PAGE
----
Black smoke from oil and gas rig raises concerns in Broomfield

Neighbors wish they had been told of a plume of black smoke coming from an oil and gas rig after it malfunctioned.

BROOMFIELD, Colo – On January 14, Amber Wey’s dash cam recorded a flame and a plume of dark black smoke coming from the Civitas Resources oil and gas rig near the intersection of Northwest Parkway and from Sheridan Parkway.

While picking up her children from a nearby school in Broomfield, Cristen Logan snapped a picture of this black smoke coming from the block.

“I was pretty convinced there was a fire,” Logan said.

“I’ve always been nervous to have oil and gas operations so close to my home and my schools, but the Marshall fire has completely changed my perspective on my safety in terms of fires in that area,” said she declared. “I’m much more hyper-aware of the fires now than before.”

Pam Wanek lives in unincorporated Adams County, just south of the oil and gas site.

“I witnessed a large plume of black smoke over 100 feet high from my back door,” Wanek said.

“We didn’t even have a clue what was going on. I have horses. My neighbors all have horses. Evacuation is a bit of a process,” she said.

According to the City and County of Broomfield and Civitas Resources, the flame and resulting smoke was not a fire.

“You’re basically seeing the facility restart,” said Brian Cain, director of sustainability at Civitas Resources.

The malfunction was not what was visible to local residents.

“Hours earlier, an operational malfunction had occurred on one of the equipment used to separate gas and condensate,” Cain said. “All wells at the facility are shut down to ensure there are no genuine incidents of concern.”

He said the equipment was replaced and when the system was restarted, it sent the liquids trapped in the pipes to a combustion chamber.

“It’s what you see as a flash and a bit of smoke, because these resources are basically incinerated,” Cain said. “When you have condensate in a combustion chamber to burn off, it’s actually similar to throwing a piece of bacon or something greasy on a barbecue.”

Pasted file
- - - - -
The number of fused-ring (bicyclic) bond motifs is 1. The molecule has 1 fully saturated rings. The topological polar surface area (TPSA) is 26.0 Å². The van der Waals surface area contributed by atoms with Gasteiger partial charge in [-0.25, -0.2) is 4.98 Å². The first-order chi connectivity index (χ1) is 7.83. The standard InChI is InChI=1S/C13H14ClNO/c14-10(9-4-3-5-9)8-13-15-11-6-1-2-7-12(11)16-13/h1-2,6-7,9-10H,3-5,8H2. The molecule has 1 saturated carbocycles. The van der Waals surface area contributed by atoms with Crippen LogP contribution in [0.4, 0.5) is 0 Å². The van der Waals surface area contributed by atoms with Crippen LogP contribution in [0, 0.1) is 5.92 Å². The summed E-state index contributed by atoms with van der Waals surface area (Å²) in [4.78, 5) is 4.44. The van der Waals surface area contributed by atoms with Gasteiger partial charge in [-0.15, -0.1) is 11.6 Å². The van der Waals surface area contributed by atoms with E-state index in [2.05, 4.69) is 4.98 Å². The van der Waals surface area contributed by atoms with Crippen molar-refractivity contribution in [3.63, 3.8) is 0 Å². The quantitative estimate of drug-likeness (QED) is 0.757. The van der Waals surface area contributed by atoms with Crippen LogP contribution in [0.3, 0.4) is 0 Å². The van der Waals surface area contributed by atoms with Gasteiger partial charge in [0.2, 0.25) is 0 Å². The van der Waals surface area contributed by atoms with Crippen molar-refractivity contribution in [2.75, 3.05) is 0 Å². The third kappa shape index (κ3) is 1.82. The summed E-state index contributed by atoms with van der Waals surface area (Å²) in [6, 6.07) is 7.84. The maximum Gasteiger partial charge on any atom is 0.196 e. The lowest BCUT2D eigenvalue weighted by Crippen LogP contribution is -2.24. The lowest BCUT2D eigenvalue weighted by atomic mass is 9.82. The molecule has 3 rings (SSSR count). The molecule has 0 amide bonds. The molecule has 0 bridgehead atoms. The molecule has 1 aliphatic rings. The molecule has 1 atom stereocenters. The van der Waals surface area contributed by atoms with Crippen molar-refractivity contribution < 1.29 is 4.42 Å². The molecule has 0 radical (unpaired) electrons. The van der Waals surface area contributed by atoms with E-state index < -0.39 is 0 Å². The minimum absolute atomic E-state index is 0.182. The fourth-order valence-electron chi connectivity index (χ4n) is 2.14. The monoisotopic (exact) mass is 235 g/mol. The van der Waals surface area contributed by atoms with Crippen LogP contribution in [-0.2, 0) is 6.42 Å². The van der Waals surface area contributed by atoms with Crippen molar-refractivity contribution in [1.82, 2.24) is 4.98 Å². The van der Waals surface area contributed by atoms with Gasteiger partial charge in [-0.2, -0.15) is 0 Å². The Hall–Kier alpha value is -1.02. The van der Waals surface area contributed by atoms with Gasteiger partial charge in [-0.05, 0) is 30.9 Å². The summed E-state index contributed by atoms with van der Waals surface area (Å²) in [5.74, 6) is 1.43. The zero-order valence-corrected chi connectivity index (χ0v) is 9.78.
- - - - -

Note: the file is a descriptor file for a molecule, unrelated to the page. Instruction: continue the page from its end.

“Your failsafe mechanism, as you saw, worked, but it still doesn’t give me much comfort,” Wanek said.

Wanek and Logan think the counties should have informed them of the situation, even though there was nothing to worry about.

“Nothing was released immediately saying ‘Yes, this event happened. We understand. We’re investigating,” Logan said. “Communication was really, really lackluster.”

“I think we should have had a reverse 911 or CodeRED identification that the plume we saw was not a problem. Everything was under control,” Wanek said.

The site is in Broomfield County. According to a city and county spokeswoman, Broomfield was in direct communication with the operator during the event, and police and fire departments determined that did not warrant a CodeRED notification. She said CodeRED was not used for non-emergency notifications.

Broomfield provided real-time information on the Oil and Gas Dashboard.

Adams County typically wouldn’t send a reverse notification for something like this, according to the fire management official, who also oversees the reverse notification system. She said she would enforce county law and fire partners, but in Adams County, less than 3% of residents signed up for reverse opt-in notifications.

Since the Marshall fire three weeks ago, Then with Kyle Clark encouraged residents to sign up for their county’s reverse notification system.

RELATED: How to Sign Up for Your County’s Emergency Alerts

On Thursday, an inspector from the Colorado Oil and Gas Conservation Commission went to the site to investigate what happened.

According to an answer sheet provided by the Broomfield City and County Manager, there was no need to report the incident to the Air Pollution Control Division of the Department of Public Health and Environment of the Colorado, but Civitas did it anyway.

“We have real-time, continuous, 24/7 air monitoring around these pads,” Cain said. “We immediately checked our air monitoring and found that there were no levels of air monitoring of public health concern.”

RELATED: ‘I haven’t had a landline in… 17 years’; Neighbor, no emergency alert, told residents to evacuate at Marshall Fire

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